I am constantly asked how to hang pictures so that they complement a room. Although I usually hang them according to what I think is visually correct, I did find some helpful suggestions for hanging pictures properly. Hopefully, you can avoid my “trial and error” technique because I have hundreds of nail holes in my walls! Something as simple as picture placement can make the biggest difference. Here are a few things to consider when hanging pictures……
Do Not Display Everything!
Resist the urge to hang everything! Instead, look around your rooms and decide which walls would benefit from some artwork. Look for items that can be grouped together. When planning locations, I often lean pictures against the wall so that I can get a good idea whether or not they complement the room. Often I discover that I like pictures in places that I didn’t originally plan. You don’t need to hang art on every wall. You don’t want your room to look too busy. You must have an empty space to rest your eyes.
Mount at the Correct Height!
Usually, I just “eyeball” where my art should be hung. However, the result is lots of trial and error and lots of holes in the wall! I did find different things on the internet that proved to be true, for the most part. In rooms with standard 8-foot high ceilings, most artwork should be hung so that the middle of the picture is approximately 5 feet (60”) off the floor. For rooms with higher ceilings, artwork can be hung a little higher, which will visually lower the ceiling height. I measured my art and they were all about 5 1/2 feet from the floor because I have high ceilings.
When hanging pictures above a sofa, leave an approximate 6” to 8” space between the top of the back of the sofa and the bottom of the picture. When hanging a picture over something large, remember that you either need to use a large piece of art, or a grouping of art that will give an overall appearance of being a large size.
This mirror is nearly my same height. However, with our high ceiling and a large fire place, the mirror doesn’t seem as large. I had to be careful not to place something on the mantle that was the same height as the bottom of the mirror. I made an arrangement that was taller than the bottom of the mirror. It’s better to have things either higher or lower than the hanging art. You don’t want too many conflicting edges together!
Over a tabletop or counter, allow 6” to 10” between the table surface and bottom of the picture. This space can be adjusted if you have lamps or other items on the table, which will visually add height. If you are hanging a picture above a piece of furniture, make sure that the top edge of the object is not exactly even with the top edge of the artwork. Never place an object in front of hanging artwork that will block the art. However, it is fine to place a tall object in front of a mirror.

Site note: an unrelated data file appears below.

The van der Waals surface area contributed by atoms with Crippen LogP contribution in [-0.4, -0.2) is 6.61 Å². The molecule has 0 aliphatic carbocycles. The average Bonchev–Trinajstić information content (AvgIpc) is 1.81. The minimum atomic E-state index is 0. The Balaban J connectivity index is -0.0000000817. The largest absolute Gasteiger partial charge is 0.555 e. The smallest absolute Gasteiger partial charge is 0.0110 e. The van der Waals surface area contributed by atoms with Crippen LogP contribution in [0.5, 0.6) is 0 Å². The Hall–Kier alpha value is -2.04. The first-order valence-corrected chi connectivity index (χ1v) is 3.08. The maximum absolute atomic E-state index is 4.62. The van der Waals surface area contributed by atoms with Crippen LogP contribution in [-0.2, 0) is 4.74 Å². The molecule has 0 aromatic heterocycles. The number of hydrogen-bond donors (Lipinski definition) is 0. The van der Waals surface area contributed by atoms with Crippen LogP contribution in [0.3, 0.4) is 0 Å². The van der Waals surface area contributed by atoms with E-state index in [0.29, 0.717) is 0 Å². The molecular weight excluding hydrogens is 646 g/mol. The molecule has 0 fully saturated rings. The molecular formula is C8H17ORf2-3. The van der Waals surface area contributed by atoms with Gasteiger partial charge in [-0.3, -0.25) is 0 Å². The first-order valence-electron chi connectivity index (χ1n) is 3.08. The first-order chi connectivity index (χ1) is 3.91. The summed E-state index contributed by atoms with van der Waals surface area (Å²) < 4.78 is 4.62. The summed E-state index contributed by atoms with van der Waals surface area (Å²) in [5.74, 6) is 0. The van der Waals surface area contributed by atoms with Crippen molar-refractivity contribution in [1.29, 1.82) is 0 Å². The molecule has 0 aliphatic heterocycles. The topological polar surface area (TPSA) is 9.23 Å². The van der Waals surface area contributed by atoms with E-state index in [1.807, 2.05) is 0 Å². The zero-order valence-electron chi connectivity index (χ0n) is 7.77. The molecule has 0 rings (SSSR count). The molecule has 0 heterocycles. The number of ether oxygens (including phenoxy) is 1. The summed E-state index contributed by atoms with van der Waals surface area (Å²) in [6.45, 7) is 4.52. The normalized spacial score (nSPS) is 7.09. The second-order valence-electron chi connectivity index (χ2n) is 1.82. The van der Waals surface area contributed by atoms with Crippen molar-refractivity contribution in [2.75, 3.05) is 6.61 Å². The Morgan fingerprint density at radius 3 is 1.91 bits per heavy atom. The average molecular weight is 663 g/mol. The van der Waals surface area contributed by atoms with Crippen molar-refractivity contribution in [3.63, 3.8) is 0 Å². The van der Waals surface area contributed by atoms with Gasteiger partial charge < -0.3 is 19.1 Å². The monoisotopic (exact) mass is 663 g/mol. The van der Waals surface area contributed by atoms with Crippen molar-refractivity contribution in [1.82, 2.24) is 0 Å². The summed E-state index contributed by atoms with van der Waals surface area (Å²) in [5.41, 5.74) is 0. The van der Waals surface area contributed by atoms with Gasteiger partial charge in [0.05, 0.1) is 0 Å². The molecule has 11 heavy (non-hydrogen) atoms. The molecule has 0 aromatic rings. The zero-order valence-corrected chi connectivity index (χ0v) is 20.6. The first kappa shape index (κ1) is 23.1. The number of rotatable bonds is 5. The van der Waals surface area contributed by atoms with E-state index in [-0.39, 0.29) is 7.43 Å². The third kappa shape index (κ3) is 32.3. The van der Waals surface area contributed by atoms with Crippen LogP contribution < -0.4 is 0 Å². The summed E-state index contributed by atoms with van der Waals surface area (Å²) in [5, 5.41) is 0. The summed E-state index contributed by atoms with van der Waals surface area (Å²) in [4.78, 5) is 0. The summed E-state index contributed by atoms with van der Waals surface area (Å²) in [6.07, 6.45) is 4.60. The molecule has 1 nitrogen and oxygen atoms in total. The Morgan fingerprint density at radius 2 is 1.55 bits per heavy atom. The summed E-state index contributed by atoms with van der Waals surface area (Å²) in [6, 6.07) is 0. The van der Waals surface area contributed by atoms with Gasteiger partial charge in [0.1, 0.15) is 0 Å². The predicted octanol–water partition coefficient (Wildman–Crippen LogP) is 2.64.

The best way to arrange groupings on a wall is to first lay your pictures out on the floor as you want them to appear on the wall. Next, trace and cut out paper templates of each frame and tape these to the wall to mimic the pattern formed on the floor, nudging them around until you create the desired display. Mark the nail locations with a pencil, and make sure to use proper hardware for your pieces. It might seem time consuming to make paper templates, but it is much easier to move paper around on the wall than to repair holes made by mistake.
I made sure that my pictures weren’t even with the top edge of my lamp shade. Since I’m using a mirror, it is fine that my lamp and arrangement overlap. I grouped smaller coordinating pictures.
Groupings are more effective if they are hung with some kind of symmetry to create a square or rectangular shaped display. Since your frame sizes will likely vary, you won’t have a perfect geometrically shaped outline, but the desired balanced appearance can still be achieved. Try to space the frames 3” to 4” apart.
The lower picture is hung lower than I would normally hang a picture. However, two pictures, by themselves, didn’t fill the space correctly. I began by hanging the middle picture first, at 5 feet high, then I added the top and bottom pictures.
Go Solo for Impact!
Don’t clutter very large artwork with other, smaller pieces. Left alone, a larger piece will have more impact. Consider re-matting small pictures in a large frame with a large mat. This gives a dramatic look to a favorite piece of art!
If you hang a piece of art, and you immediately don’t feel happy with it, your instinct is probably correct. Try moving things around in your home until you find what works for you. If you don’t like something, remove it. I know from experience, that filling a small hole in the wall is better than looking at something that is “off”!
Do you have any other helpful suggestions for hanging art?